How is school going for your family?
Wednesday, September 2, 2009
Really? Really, really, really? Aren't there any other bad guys they could make synonymous with the Democrats or the Republicans?
How about Stalin? He was arguably an even badder dude than Hitler. He killed way more Jews, homosexuals and guys that disagreed with him. Don't forget about the millions of Russians.
Then there's Alexander the Great. Great? Was he great? 'Cause it seems like he just destroyed his way through Europe and Asia and didn't care much how many people were in the towns he torched.
Next time you need to critique Hillary, how about comparing her to the Countess of Blood--you know the chic that liked to bathe in the blood of young virgins?
There is no shortage of pysychopathic bad guys. Jack the Ripper and Jeffrey Dahmer don't even hold a candle to Robespierre, Caligula, and Attila the Hun. They were so freaking wicked that you could use their names to describe Glenn Beck.
My point is that if you don't like a person or a belief they hold, let's see if we can't be more creative in our name calling. I'm just bored with the whole "Nazi" comparison. It was only an effective critique when Elaine used it.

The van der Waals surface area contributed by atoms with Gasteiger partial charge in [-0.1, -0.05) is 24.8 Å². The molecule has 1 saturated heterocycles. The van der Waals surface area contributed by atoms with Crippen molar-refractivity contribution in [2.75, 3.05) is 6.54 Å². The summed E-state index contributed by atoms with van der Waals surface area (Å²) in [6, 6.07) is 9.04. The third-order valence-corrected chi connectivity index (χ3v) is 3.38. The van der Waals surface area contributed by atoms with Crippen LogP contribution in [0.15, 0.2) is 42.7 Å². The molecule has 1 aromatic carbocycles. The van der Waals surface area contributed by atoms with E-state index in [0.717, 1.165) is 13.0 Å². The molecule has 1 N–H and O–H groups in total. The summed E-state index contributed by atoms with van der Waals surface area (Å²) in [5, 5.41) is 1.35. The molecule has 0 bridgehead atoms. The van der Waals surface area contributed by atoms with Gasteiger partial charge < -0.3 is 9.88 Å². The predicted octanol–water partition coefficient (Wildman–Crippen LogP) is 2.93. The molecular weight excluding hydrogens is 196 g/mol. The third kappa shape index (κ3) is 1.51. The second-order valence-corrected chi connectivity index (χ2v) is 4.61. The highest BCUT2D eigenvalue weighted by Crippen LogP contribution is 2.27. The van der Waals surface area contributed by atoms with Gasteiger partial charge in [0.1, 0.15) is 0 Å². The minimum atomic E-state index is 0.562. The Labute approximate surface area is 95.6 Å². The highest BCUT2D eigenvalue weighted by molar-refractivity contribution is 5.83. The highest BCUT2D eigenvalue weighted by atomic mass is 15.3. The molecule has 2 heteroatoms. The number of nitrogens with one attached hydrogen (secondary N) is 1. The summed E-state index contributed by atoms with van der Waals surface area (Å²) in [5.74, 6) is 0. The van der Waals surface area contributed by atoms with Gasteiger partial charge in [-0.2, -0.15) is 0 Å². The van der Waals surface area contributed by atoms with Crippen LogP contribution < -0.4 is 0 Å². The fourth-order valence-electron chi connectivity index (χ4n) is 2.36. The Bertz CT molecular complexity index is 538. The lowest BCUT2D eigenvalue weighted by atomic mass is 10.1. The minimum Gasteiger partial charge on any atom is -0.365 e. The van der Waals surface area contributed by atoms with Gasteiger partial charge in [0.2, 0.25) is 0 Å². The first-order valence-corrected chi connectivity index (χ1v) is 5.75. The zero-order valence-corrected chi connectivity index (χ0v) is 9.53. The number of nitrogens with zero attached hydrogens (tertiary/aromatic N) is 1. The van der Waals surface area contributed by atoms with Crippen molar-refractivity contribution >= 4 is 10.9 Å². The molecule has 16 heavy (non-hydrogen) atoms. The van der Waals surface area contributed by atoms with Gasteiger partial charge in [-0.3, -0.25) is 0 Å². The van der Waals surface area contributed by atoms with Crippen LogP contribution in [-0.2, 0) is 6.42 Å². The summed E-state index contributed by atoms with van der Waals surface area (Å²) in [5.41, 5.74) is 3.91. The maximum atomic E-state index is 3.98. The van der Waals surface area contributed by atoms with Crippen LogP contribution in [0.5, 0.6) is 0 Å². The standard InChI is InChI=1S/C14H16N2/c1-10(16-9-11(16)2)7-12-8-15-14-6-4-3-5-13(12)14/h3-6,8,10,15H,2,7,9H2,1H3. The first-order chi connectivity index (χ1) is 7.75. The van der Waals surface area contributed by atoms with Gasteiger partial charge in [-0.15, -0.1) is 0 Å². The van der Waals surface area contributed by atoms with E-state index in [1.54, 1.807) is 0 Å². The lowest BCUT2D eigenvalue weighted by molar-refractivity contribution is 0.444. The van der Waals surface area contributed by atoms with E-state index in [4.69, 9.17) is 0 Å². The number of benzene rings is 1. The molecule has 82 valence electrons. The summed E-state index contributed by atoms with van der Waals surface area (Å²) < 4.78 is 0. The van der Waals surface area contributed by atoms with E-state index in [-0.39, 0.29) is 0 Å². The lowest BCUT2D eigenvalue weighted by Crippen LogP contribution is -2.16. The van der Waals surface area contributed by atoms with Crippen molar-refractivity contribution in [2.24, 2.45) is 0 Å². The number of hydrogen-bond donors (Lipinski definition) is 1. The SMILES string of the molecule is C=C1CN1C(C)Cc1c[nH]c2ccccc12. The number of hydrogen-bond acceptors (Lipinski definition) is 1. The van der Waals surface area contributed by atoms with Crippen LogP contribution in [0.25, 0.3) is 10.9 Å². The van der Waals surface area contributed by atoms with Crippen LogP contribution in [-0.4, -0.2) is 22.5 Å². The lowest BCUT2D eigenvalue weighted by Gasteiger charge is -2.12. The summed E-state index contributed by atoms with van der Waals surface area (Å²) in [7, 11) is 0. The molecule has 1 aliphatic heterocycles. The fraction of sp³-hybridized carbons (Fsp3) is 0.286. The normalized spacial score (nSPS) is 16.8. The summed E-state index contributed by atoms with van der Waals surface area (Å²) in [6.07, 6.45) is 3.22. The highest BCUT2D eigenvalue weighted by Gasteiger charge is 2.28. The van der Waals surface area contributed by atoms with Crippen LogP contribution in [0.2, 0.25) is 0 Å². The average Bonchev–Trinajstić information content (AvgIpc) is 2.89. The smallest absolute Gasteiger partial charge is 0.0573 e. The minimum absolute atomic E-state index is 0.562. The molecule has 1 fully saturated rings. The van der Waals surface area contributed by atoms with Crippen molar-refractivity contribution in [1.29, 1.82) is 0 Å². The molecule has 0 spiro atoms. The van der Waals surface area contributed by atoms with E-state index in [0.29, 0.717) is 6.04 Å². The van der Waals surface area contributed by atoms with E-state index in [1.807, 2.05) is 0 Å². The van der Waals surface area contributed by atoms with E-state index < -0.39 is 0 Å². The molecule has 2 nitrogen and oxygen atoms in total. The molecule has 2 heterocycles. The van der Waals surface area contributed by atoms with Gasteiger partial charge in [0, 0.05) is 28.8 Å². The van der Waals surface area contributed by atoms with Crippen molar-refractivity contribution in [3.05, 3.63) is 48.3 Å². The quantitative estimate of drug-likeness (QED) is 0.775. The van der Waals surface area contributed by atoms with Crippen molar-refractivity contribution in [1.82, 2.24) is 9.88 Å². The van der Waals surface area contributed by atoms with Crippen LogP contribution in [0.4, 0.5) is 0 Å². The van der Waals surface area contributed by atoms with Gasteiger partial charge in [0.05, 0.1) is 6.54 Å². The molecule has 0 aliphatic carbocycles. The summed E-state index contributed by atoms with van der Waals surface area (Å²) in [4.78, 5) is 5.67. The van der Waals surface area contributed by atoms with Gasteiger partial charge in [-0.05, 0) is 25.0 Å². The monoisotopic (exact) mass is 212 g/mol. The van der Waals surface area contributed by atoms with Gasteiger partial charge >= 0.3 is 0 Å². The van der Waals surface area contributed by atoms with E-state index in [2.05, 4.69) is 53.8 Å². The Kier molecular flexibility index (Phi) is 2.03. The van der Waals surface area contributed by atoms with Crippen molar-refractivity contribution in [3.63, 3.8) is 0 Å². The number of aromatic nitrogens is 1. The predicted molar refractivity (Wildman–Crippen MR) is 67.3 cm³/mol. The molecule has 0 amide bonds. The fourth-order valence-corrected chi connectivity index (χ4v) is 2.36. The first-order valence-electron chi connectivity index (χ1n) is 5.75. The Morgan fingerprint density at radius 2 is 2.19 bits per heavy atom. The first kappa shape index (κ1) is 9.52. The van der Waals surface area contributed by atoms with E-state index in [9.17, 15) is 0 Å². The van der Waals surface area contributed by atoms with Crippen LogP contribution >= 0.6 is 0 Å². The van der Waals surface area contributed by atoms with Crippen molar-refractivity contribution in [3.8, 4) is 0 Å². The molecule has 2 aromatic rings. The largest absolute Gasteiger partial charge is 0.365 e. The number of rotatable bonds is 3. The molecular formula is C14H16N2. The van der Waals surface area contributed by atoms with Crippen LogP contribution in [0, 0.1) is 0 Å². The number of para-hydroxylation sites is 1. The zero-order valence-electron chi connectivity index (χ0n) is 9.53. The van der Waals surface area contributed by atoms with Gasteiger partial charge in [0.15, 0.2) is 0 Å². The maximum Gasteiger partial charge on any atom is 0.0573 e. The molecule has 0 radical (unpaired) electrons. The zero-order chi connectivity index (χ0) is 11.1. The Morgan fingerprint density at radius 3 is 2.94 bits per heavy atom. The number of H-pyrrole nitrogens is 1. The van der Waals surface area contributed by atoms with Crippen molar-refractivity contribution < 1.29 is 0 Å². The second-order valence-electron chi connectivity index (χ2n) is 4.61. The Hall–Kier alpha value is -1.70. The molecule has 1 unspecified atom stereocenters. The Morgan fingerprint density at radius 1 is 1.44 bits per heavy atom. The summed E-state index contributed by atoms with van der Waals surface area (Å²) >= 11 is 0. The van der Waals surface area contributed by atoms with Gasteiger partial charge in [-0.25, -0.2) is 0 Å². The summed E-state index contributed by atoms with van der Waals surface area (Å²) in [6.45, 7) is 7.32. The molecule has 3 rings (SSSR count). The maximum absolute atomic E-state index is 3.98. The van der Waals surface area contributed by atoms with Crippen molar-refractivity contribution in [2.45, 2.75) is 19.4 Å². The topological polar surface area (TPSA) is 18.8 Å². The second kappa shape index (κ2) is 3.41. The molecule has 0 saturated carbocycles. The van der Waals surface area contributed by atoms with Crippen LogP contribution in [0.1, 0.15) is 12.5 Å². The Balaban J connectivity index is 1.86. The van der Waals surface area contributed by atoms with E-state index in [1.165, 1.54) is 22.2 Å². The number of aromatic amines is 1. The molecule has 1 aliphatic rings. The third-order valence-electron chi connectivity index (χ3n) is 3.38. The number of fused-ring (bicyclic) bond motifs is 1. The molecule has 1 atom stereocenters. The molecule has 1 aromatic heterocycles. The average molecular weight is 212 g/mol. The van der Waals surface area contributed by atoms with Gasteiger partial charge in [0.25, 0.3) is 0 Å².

Tuesday, September 1, 2009
Tonight my sweet daughter was telling me the story of Little Red Riding Hood. Actually, she was "reading" the story off the side of a raisin box to her doll and I was eavesdropping. She had every detail down pat from "Come, pick these lovely flowers to bring to your grandma" to "My, what big teeth you have!" My mother's style was sprinkled throughout the story. Grandma was not eaten by the wolf, she was put in the closet and the wolf "slammed the door shut!" Then the story began to take a twist. Papa, who usually takes the place of the woodsman who saves the day, comes to the door. "Then the wolf eated up Little Red Riding Hood."
"What?" I declare. "What did Papa do?"
She: "He said, 'Wolf? Did you eat Little Red Riding Hood?'"
Me: "What did the wolf say?"
She: "He said, "'Yes.'"
Me: "Then what did Papa do?"
She: "He said, 'Little Red Riding Hood, are you in there?'"
Me: "What? This is not the way the story goes."
She: Giggling. "Well, there was water in there so Little Red Riding Hood said, 'Yes I am.' Then Little Red Riding Hood changed into a little baby wolf."
I called Gram to make sure this wasn't her ending. Sure enough, in her version, Papa Woodsman saved them all and they sat down to a nice spread of tea and muffins.
My children all lack personality, creativity and imagination.